Recipe by Transylmania
This is the traditional Romanian bread for different holidays, most prominently Easter and Christmas. It is like a brioche or Portuguese sweet bread, but I think better than either. It is slightly sweet and has a great soft texture. The fillings are optional but add a lot of character. This recipe is based off of several online recipes, some friends' recipes, and my own intuition. It comes out beautifully, but is a labor of love! I'm sure there is a way to use a mixer or bread machine, but I love doing this the old fashioned way. The preparation time includes rising time.
- 5 lbs all-purpose flour
- 6 cups milk
- 1 (1/4 ounce) package fast rising yeast
- 1 1⁄2 cups butter
- 10 eggs, separated
- 2 cups granulated sugar, plus more for topping
- rind of one lemon
- 2 teaspoons vanilla
For chocolate dough
- 1⁄2 cup unsweetened cocoa
- 2 cups ground walnuts
- 3 tablespoons granulated sugar
- rind of one half lemon
- 2 tablespoons unsweetened cocoa
- poppy seed filling (store bought like Solo)
- Turkish Delight (lemon or strawberry or rose, cut into small cubes)
Directions See How It's Made
- Heat the milk. When it becomes lukewarm remove 1 cup and put into a small bowl. Sweeten with 2 teaspoons of the sugar and add the yeast. Mix well and set aside until foamy.
- Pour the rest of the milk into a larger bowl. Add about 1 cup of flour and mix well. Let it cool down to room temperature. Add the yeast/milk mixture and mix until well incorporated. Set this aside for about 30 minutes.
- Meanwhile, melt the butter in a saucepan. Let it cool down to room temperature.
- Set aside about 1/4 cup of the egg whites for glazing the bread. Beat the rest until fluffy but still slightly wet (NO STIFF PEAKS). Divide these beaten egg whites in half. Put one half in the refrigerator.
- Beat the egg yolks, and add to the room temperature butter. Mix well, and then add the vanilla, lemon rind, and the rest of the sugar. Mix until it is creamy and well-blended. Fold in the half of the beaten egg whites that is not in the refrigerator.
- Your yeast, milk, and flour mixture (i guess its a sponge) should be growing and bubbly. Mix the butter/egg yolk/sugar mixture into the sponge.
- Now its time to get the dough finalized. Put the remaining flour into a very large mixing bowl and make a well in the middle of it. Pour in the liquid/sponge mixture and begin slowly mixing together. Work slowly and gently, incorporating the flour from around the edges with a wooden spoon. You will get a rather sticky dough eventually and you are now ready to knead!
- Flour your table well and put on some good music. This will take a while.
- Put the dough on the floured table and begin kneading. Sprinkle on more flour to keep the dough from sticking, but do so gingerly -- you don't want the dough to be too dry. Knead for 20-30 minutes. No, really! It might be painful, but this long kneading process is really what will make for a light, tender bread. You will know the dough is ready when it begins to be smooth, elastic, and shiny.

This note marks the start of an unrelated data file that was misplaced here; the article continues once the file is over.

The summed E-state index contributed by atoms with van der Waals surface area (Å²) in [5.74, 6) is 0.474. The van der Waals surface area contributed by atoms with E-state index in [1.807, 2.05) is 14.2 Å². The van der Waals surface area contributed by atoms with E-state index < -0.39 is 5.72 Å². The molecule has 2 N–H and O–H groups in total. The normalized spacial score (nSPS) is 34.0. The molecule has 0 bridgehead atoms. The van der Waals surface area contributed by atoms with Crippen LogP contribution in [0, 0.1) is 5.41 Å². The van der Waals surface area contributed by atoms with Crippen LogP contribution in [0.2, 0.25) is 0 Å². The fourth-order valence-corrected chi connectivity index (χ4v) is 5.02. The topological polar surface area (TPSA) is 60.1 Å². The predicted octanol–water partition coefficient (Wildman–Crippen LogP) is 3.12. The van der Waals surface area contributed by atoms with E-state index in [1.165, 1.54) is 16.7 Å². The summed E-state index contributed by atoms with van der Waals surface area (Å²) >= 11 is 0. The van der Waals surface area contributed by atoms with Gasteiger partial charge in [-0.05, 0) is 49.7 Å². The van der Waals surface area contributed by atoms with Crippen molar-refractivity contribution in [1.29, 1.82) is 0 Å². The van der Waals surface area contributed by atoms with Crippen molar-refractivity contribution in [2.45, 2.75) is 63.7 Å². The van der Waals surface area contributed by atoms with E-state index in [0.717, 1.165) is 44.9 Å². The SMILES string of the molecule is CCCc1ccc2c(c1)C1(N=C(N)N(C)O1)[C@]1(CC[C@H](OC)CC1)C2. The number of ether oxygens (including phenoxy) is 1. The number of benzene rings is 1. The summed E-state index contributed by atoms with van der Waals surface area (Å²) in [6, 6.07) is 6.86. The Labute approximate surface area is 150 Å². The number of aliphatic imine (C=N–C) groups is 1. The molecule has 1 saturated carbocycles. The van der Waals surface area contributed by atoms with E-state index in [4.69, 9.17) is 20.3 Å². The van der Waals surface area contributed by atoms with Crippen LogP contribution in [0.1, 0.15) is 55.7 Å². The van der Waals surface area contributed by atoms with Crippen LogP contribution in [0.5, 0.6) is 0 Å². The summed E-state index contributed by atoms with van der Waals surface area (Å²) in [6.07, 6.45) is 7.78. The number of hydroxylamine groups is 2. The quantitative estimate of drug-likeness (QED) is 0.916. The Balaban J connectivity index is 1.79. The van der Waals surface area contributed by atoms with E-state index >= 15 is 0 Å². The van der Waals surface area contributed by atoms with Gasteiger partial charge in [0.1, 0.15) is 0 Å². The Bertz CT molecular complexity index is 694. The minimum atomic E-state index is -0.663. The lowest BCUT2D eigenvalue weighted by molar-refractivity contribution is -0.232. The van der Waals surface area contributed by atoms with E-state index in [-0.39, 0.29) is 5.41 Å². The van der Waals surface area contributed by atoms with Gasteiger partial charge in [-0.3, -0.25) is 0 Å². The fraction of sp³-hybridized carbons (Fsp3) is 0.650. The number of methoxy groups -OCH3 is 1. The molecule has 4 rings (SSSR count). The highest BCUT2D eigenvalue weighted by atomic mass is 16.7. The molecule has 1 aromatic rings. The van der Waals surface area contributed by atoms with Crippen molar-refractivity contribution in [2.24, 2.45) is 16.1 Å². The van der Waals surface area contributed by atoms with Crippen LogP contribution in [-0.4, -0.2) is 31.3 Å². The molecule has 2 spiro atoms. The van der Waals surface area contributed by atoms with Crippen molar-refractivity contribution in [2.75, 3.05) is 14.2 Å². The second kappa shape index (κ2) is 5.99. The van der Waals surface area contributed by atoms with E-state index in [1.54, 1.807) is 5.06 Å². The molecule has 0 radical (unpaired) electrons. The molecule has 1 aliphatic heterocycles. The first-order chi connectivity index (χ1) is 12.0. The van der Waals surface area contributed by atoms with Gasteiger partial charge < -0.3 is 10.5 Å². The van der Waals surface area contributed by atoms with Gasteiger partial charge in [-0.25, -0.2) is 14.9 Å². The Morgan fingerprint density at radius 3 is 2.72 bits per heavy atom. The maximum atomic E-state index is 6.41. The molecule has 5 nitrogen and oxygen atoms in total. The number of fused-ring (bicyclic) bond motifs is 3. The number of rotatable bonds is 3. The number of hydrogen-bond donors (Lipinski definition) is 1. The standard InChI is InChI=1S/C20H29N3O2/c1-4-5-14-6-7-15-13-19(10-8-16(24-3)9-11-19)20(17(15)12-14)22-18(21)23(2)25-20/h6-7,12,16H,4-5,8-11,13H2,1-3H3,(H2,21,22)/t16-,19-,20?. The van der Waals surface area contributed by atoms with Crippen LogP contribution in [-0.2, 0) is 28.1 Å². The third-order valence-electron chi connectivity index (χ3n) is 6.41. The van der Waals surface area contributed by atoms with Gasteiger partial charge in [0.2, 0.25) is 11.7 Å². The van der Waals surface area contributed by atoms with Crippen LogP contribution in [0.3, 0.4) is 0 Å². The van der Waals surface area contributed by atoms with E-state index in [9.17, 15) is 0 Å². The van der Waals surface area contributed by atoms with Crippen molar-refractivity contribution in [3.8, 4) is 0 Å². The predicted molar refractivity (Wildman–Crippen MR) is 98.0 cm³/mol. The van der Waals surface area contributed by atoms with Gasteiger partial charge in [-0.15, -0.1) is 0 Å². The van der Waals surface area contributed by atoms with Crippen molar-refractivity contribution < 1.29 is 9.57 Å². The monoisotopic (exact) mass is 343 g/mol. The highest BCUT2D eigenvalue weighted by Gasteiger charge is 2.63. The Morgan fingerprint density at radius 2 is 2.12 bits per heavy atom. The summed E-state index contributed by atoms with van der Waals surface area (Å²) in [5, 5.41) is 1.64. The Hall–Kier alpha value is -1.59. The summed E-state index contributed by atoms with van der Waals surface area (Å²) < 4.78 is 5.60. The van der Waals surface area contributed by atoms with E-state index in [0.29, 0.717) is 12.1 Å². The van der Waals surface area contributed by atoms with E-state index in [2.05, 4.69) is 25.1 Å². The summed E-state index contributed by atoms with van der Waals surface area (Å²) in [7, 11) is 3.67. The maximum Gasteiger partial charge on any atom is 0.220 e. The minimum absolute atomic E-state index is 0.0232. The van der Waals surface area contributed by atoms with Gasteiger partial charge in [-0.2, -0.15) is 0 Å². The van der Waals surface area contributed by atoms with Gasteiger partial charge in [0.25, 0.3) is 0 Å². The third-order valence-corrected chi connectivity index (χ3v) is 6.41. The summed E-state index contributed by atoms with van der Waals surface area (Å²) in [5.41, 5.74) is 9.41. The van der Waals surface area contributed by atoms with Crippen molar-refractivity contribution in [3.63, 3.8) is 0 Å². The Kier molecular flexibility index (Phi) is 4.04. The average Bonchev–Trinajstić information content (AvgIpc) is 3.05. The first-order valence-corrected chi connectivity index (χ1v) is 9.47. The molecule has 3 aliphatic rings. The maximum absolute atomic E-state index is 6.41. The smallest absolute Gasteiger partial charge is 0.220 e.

- Clean out your large bowl, butter it, and put the dough inches Cover with a towel and let it rise for about an hour. I like to let it rise in an unheated oven.
- While the dough is rising you can make your filling. This part is easy -- get the other half of the egg whites from the refrigerator and beat them up again if they look deflated. Add the walnuts, sugar, cocoa, and lemon rind. Mix it until it forms a cohesive paste.
- You should also butter 5 loaf pans during the rising time.
- Once the dough has doubled in bulk bring it back to your floured table. Divide the dough into five equal sized pieces and begin working.
- You can make a very simple cozonac by just shaping the dough into loaves and baking them -- but the fillings are more fun and charming.
- Divide each of the five pieces into two equal sized pieces. Stretch each piece into a loose rectangle, about 7 by 3 inches or so. Spread the two rectangles with your nut or poppy seed filling, leaving about a 1/2 inch margin around the edges. If you are using Turkish Delight just sprinkle the cubes on top of the dough. Roll the two rectangles up like jelly rolls, avoiding any filling squeezing out.
- Now take the two filled pieces of dough and twist them together to make a loaf shape. Place your loaves in the baking pans and let them rise again until double in bulk.
- If you want to make a fancy two-colored cozonac, when you have your two dough pieces for your loaf, take one of them and sprinkle it with cocoa. Begin kneading it until it is uniformly chocolate colored -- this takes about 5 minutes.
- Roll out your white dough into the 7x3 rectangle. Roll the chocolate dough into a slight smaller rectangle. Sprinkle the white dough rectangle with raisins and Turkish Delight. Place the chocolate dough over it, and press down so that the two pieces of dough stick together. Roll the dough up like a jelly roll. This will make a lovely two-colored spiral loaf. Place your loaf in its greased pan and cover and let it rise like the others.
- Preheat the oven to 375.
- Once the loaves have doubled in bulk, glaze them with the reserved unbeaten egg whites. Sprinkle each loaf with granulated sugar. You can sprinkle each loaf with a something to remind you of the filling; chopped walnuts on the nut filled one, poppy seeds with the poppy seed, granulated sugar on the Turkish Delight, etc.
- Bake the loaves for 15 minutes at 375, then lower the heat to 350 and bake for another 30-35 minutes. Breads will be done when a knife inserted comes out clean. The loaves should be a rich golden brown color.
- Remove the cozonaci from their pans as soon as they are done, and let them cool on a rack or a towel overnight. These are best the next day, and will last for a week or so.
- Enjoy and Happy Holidays!